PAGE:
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The Role of Perceptual Processes in Infant Addition/Subtraction Experiments

Research output: Contribution in Book/Report/Proceedings - With ISBN/ISSNChapter

Published

Standard

The Role of Perceptual Processes in Infant Addition/Subtraction Experiments. / Slater, Alan M.; Bremner, J. Gavin; Johnson, Scott P.; Hayes, Rachel A.

Infant Perception and Cognition: Recent Advances, Emerging Theories, and Future Directions. ed. / Lisa Oakes; Cara Carshon; Marianella Casasola; David Rakison. Oxford University Press Inc, 2011.

Research output: Contribution in Book/Report/Proceedings - With ISBN/ISSNChapter

Harvard

Slater, AM, Bremner, JG, Johnson, SP & Hayes, RA 2011, The Role of Perceptual Processes in Infant Addition/Subtraction Experiments. in L Oakes, C Carshon, M Casasola & D Rakison (eds), Infant Perception and Cognition: Recent Advances, Emerging Theories, and Future Directions. Oxford University Press Inc. https://doi.org/10.1093/acprof:oso/9780195366709.003.0005

APA

Slater, A. M., Bremner, J. G., Johnson, S. P., & Hayes, R. A. (2011). The Role of Perceptual Processes in Infant Addition/Subtraction Experiments. In L. Oakes, C. Carshon, M. Casasola, & D. Rakison (Eds.), Infant Perception and Cognition: Recent Advances, Emerging Theories, and Future Directions Oxford University Press Inc. https://doi.org/10.1093/acprof:oso/9780195366709.003.0005

Vancouver

Slater AM, Bremner JG, Johnson SP, Hayes RA. The Role of Perceptual Processes in Infant Addition/Subtraction Experiments. In Oakes L, Carshon C, Casasola M, Rakison D, editors, Infant Perception and Cognition: Recent Advances, Emerging Theories, and Future Directions. Oxford University Press Inc. 2011 https://doi.org/10.1093/acprof:oso/9780195366709.003.0005

Author

Slater, Alan M. ; Bremner, J. Gavin ; Johnson, Scott P. ; Hayes, Rachel A. / The Role of Perceptual Processes in Infant Addition/Subtraction Experiments. Infant Perception and Cognition: Recent Advances, Emerging Theories, and Future Directions. editor / Lisa Oakes ; Cara Carshon ; Marianella Casasola ; David Rakison. Oxford University Press Inc, 2011.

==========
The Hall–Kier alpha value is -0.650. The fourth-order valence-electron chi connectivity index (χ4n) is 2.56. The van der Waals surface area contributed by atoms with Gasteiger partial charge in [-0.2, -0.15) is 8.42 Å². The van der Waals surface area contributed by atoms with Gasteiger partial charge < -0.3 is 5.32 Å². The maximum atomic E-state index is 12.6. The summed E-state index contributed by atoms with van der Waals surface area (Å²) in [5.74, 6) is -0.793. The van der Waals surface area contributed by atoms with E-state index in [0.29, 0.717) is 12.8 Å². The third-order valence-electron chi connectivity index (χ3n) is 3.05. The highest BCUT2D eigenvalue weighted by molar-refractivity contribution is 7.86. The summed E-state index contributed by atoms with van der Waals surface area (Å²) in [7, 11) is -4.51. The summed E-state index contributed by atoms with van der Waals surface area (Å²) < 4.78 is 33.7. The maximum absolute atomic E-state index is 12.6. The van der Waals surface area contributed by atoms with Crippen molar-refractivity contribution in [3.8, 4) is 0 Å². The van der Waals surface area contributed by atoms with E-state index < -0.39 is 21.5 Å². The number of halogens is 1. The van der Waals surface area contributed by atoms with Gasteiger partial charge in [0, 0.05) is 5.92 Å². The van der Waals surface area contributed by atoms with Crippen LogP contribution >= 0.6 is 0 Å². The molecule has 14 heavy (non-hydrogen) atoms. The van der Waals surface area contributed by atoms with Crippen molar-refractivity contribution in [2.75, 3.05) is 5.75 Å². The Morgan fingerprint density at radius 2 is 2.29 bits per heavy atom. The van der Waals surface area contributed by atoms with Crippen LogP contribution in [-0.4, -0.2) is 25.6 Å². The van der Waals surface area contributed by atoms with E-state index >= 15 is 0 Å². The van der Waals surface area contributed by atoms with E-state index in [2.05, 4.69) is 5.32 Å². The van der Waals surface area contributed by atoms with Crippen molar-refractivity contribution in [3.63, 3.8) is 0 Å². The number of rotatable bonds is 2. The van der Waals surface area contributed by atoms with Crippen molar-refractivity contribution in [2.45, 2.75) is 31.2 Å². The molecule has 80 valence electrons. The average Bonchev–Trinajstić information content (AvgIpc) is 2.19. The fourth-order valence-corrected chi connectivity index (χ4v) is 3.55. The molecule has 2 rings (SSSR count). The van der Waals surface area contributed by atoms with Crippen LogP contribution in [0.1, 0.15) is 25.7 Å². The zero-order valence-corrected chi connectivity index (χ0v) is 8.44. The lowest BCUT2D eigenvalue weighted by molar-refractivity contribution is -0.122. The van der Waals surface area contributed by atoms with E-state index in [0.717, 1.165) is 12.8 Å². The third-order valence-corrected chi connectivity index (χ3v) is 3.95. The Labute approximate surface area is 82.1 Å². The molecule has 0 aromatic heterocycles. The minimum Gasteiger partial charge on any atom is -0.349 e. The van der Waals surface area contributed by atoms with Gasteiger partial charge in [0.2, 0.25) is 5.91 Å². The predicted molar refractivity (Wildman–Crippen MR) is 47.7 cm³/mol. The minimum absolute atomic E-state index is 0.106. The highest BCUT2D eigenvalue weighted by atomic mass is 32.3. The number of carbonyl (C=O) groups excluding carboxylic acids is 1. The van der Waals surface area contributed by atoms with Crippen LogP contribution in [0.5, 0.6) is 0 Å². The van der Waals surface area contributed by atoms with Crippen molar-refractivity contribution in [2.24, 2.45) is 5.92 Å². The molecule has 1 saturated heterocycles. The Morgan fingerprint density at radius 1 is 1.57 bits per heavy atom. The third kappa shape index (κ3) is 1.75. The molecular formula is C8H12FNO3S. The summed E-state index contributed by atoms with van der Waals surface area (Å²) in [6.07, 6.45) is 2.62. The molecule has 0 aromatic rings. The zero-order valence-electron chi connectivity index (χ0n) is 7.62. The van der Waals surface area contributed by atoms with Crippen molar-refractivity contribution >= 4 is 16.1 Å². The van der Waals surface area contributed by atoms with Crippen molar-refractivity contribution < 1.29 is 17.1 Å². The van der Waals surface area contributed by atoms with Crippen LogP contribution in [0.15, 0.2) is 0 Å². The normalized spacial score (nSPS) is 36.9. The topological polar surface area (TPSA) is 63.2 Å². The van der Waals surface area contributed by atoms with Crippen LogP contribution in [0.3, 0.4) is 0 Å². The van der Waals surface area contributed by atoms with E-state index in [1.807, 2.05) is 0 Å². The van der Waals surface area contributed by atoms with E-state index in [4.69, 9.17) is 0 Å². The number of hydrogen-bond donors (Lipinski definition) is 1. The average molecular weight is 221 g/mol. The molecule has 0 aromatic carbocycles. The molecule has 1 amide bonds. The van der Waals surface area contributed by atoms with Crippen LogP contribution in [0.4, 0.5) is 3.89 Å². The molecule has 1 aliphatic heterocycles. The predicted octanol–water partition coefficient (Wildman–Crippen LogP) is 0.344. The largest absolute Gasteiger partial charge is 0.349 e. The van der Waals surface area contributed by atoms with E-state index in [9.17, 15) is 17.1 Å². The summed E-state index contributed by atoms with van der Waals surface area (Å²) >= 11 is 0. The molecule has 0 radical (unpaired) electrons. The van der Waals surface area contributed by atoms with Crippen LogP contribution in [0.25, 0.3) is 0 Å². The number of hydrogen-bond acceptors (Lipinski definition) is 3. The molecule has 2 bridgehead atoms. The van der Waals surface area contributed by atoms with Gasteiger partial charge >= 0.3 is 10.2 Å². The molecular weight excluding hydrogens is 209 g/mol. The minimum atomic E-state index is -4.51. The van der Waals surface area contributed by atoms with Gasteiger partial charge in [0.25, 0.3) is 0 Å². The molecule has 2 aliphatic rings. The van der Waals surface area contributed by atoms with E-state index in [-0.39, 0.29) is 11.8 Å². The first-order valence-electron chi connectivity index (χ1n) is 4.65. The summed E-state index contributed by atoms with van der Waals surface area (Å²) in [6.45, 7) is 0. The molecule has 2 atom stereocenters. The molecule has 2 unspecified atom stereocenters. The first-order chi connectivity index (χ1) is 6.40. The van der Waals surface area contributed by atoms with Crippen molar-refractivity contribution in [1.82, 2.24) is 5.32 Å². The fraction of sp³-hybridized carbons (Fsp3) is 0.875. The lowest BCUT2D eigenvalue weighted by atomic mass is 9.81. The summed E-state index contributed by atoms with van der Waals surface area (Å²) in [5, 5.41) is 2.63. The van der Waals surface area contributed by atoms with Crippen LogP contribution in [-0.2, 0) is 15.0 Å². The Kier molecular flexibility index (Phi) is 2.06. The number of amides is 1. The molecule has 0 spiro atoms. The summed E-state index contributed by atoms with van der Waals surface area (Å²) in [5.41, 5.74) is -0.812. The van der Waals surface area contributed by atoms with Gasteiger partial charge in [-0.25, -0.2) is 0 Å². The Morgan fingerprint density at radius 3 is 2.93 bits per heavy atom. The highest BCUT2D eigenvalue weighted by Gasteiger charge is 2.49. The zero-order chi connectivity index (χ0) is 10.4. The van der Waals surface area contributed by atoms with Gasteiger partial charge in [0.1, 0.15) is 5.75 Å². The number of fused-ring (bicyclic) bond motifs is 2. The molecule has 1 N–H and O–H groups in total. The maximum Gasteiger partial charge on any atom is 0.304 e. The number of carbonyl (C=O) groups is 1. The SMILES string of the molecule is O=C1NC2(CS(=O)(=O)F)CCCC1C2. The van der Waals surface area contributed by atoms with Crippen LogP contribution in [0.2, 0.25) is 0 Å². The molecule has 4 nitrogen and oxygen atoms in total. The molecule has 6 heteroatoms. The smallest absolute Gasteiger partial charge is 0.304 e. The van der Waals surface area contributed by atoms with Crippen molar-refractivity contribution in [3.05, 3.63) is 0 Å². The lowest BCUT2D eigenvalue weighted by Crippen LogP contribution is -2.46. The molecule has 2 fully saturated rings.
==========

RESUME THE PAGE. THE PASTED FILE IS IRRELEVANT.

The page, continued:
Bibtex

@inbook{5bc0df254c0e44ad9c14e59399cbcce2,
title = "The Role of Perceptual Processes in Infant Addition/Subtraction Experiments",
abstract = "One of the major areas of research into early cognitive development concerns infants' ability to understand number, given that it leads into later numerical and mathematical competence. Accordingly, there is considerable research on this topic and there is a large body of research suggesting that infants have a least some ability to discriminate between small number sets and large number sets. This chapter begins by describing the evidence for two types of representations of number-one for small item sets, the other for large-together with evidence that these systems are modality-general. This is followed by evidence suggesting that infants may sometimes be responding to continuous variables that are found in displays of discrete items rather than number per se. It then turns to the main focus of the chapter, which is whether infants can add and subtract, or whether their purported arithmetical abilities can be explained in lower-level perceptual terms. It is in this context that the relative contributions of information-processing perspectives are compared with other theoretical views on our understanding of infants' numerical abilities.",